Ok, through marketing and networking you found a motivated seller, negotiated a stellar deal, spent hard earned cash and sweat equity turning a dump into a dream house, and now your ready for the real fun…
Selling your flip on the open market.
In our family business this is where my work begins. Having my license makes me the one in charge of listing all properties and the one on the front line during the negotiating. We strive to achieve that elusive balance between selling the property quickly and maximizing profit. Over the past several years we’ve discovered some things that have made achieving this balance a little easier.
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Setting the Right Price:
This should be a no-brainer, right? If you’ve bought the property right you should be able to list at a price that guarantees it will move. I’m sure no one reading this has EVER over-priced their property! <sarcasm>
Everyone knows that the first 14 days are the most crucial on the market, so resisting the urge to push the list price too far over the cliff to “test” the market is important. If you over-price your property and it continues to sit for days, weeks, and even months, you (the seller) lose the upper hand when the negotiations finally start. How many times has any of us said, “Let’s send them a low-ball offer. That house has been on the market forever!” When your buyer does finally come along, it can be an uphill battle to regain important negotiating ground. So make sure you have a good feel for the market value of your neighborhood before even starting your remodel. Try to price the property to bring an offer within the first 2-3 weeks. If there are buyers looking in that area, you should have it priced to sell to one that is already waiting!
Leave Some Things Undone:
I know this sounds a little crazy but hear me out. It’s ok to leave something on the table for the buyer to ask for. During the 3rd party inspection your great property is going to get torn apart on paper. It’s the inspectors job. No matter how hard you try and prep for it, the buyers are more than likely going to come back with an amendment. It’s part of the dance. So, let’s say there was an outdated light fixture you didn’t quite get to or even an older hot water heater that probably could be replaced. Leave them! This way when the buyers come back with their laundry list, you, in all your generosity, can agree to do some of those items which you were already aware of and willing to do anyway. So, the buyer feels good that they are getting something more out of the deal and you aren’t pulling your hair out because the items you just agreed to were probably part of your budget anyway. So it’s a win-win, everyone feels good situation. If you’re not sure what those items might be, ask this question, “If I don’t fix or replace that, will it cause a buyer to not make an offer on the house?” If the answer is “No”, then you might just leave it undone!
Head Off Conflict Before It Comes
Each transaction we do, we learn something new. When I first started in this business I just wanted everyone to like me, like our property, and feel good about every aspect of the transaction. What a fairy tale! So, several years later I’m happy to say that I am much more realistic, and prepared. We’ve come up with an instruction sheet to agents that now accompanies every one of our listings. This helps to qualify the buyer’s that may potentially make an offer on your flip and head-off any deal breakers. It contains the following information:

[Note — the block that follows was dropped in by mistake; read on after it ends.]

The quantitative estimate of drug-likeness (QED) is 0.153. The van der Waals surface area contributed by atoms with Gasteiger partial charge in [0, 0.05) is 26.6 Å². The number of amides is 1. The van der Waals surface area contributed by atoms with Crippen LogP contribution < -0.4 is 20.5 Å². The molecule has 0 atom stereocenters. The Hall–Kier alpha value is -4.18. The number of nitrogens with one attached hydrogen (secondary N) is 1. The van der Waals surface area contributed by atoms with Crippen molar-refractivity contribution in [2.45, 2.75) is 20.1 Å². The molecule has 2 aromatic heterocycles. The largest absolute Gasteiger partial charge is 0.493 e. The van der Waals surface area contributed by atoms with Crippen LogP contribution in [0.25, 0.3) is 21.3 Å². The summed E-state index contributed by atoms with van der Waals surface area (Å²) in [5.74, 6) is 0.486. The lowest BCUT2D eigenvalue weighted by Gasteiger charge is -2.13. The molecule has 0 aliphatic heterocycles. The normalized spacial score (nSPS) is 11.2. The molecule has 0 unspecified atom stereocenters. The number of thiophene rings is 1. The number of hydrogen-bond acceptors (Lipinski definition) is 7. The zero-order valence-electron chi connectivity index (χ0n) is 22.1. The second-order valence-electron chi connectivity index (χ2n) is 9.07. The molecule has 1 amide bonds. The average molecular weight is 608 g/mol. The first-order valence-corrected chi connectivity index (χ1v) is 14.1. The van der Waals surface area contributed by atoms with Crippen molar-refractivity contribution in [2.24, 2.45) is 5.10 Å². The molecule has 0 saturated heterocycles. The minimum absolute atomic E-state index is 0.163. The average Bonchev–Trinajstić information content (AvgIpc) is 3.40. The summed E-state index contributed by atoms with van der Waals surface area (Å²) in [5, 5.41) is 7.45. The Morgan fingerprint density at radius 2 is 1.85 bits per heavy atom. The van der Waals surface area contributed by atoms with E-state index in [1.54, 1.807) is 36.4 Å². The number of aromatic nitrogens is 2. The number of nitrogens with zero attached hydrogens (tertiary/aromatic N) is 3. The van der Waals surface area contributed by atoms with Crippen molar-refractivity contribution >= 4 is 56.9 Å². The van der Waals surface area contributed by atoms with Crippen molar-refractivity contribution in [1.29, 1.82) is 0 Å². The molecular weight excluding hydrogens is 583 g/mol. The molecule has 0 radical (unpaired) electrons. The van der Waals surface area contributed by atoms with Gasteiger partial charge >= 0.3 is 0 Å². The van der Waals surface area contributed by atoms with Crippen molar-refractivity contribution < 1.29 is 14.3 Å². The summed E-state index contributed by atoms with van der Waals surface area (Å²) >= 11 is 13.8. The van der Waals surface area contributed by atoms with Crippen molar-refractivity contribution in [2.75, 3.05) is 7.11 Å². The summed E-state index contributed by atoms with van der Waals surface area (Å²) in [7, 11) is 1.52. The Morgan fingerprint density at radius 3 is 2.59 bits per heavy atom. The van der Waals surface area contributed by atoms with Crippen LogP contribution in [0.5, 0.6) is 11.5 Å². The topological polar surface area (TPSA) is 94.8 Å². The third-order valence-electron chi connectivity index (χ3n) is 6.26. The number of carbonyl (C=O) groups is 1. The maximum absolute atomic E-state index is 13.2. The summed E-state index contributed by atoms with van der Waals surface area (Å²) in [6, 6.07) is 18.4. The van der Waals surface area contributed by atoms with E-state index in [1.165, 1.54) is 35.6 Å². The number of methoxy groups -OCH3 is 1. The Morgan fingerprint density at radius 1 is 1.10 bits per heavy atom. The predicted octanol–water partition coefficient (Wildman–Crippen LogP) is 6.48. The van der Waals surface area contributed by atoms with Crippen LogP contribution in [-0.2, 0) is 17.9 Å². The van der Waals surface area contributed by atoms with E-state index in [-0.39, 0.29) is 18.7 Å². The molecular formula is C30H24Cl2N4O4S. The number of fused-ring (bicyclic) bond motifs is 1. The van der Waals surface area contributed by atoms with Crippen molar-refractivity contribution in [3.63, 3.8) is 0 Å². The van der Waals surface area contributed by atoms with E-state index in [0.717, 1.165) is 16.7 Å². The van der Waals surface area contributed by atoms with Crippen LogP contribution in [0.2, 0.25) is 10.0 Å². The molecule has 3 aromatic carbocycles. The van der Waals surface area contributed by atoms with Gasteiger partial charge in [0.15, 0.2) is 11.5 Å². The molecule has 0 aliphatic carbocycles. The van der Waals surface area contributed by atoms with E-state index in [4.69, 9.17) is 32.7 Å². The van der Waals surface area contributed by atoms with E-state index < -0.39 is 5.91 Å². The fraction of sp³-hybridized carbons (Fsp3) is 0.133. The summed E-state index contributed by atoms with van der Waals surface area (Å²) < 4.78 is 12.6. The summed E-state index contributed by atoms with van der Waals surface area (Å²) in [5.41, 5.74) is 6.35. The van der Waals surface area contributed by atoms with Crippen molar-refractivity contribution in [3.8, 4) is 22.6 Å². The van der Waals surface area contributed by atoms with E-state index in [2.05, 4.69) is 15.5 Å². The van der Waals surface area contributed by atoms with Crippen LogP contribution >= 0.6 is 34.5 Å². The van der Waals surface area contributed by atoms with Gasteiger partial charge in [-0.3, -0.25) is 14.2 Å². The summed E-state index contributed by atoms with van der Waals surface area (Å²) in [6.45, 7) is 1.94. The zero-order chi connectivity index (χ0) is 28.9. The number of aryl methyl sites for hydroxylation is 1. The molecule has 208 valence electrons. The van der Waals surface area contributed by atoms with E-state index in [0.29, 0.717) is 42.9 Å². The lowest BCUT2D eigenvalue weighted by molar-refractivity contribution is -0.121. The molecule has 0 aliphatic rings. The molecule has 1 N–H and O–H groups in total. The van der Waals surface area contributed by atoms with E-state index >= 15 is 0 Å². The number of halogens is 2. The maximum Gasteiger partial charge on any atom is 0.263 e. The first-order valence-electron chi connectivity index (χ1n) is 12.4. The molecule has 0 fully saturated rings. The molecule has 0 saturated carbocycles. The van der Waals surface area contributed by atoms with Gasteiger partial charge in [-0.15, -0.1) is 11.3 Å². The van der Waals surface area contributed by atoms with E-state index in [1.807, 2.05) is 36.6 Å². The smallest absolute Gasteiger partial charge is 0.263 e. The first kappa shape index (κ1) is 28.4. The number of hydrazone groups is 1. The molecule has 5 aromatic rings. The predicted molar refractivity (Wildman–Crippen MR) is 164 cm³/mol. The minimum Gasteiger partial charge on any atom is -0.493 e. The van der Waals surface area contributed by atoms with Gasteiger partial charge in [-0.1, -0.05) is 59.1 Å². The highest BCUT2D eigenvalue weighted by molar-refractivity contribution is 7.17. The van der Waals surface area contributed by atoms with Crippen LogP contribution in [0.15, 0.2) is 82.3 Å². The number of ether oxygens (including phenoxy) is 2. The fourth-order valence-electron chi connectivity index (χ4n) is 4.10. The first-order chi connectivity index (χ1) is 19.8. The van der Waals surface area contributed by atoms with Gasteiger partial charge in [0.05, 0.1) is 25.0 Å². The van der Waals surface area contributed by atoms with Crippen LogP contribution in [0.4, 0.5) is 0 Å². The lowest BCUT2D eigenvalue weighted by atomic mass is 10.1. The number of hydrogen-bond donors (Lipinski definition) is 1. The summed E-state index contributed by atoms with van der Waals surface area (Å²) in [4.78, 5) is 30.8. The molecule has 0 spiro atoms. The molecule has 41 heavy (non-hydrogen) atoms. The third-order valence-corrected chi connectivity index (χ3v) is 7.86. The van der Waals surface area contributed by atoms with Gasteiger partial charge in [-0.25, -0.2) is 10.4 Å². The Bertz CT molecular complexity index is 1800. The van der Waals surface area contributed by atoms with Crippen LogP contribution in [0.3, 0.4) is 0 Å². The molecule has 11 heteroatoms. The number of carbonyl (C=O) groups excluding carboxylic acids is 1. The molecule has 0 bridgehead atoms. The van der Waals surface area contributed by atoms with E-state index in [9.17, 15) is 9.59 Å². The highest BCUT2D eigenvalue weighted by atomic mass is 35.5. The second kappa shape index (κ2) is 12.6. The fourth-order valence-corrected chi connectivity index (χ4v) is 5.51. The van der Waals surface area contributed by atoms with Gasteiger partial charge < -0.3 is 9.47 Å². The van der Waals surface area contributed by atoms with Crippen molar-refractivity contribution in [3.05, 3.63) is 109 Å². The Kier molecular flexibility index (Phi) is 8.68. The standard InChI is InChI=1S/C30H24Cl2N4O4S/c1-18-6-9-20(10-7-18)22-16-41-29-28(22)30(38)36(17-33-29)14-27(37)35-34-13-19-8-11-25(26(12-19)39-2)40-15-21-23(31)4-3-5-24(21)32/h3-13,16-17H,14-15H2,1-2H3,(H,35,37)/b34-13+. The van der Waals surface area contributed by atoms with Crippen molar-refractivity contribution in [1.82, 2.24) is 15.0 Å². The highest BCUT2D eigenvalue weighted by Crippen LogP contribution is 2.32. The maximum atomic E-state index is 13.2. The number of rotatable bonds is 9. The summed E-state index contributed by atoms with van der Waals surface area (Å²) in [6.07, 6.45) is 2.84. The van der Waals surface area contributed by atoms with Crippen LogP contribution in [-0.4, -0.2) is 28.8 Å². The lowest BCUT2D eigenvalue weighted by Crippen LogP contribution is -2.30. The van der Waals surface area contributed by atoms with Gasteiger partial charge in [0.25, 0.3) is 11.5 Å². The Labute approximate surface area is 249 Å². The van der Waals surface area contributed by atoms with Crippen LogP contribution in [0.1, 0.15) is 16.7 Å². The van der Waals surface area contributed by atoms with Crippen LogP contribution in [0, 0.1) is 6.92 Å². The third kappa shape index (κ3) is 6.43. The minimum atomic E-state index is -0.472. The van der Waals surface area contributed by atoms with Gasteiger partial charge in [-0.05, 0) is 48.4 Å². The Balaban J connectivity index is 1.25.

- The correct seller name (We are an LLC and agents constantly ask us whose name it should be in).
- Instructions on seller’s disclosure and what box to check on the contract.
- Instructions on submitting a pre-approval letter (NOT a pre-qualification). Additionally, here is where I warn agents that this property is a flip and that their lender may have seasoning requirements that this property does not meet.
- Title company information goes here along with instructions if they choose another title company then the buyer needs to be prepared to pay for the title insurance.
- Option period/Fee: In Texas the buyer pays the seller a certain amount to have the property taken off the market. The buyer then has the unrestricted right to have an inspection and complete their due diligence. Agents will always try and get 10 days for $100. Guess what? $100 doesn’t even pay your carrying costs for those 10 days, and 10 days is entirely too much time. So we line out a schedule for them, basically telling them to put their money where their mouth is. It is as follows:
5 days @ $250 6 days @ $300
7 days @ $350 8 days @ $400
9 days @ $450 10 days @ $500
- Our response time goes here. We choose not to work on Sundays. This is clearly stated so that amendments are not sent over on Saturday night with an expectation of a response Sunday morning.
- Where and how to submit offers. My contact information goes here.
So there you have it. From pricing to spelling out expectations of the transaction, it’s a sure fire way to make your deal run smoothly. I realize everyone has strategies that work for them. This is just what keeps our business humming along in the market and area we are in.
I’d love to hear some things that work for you!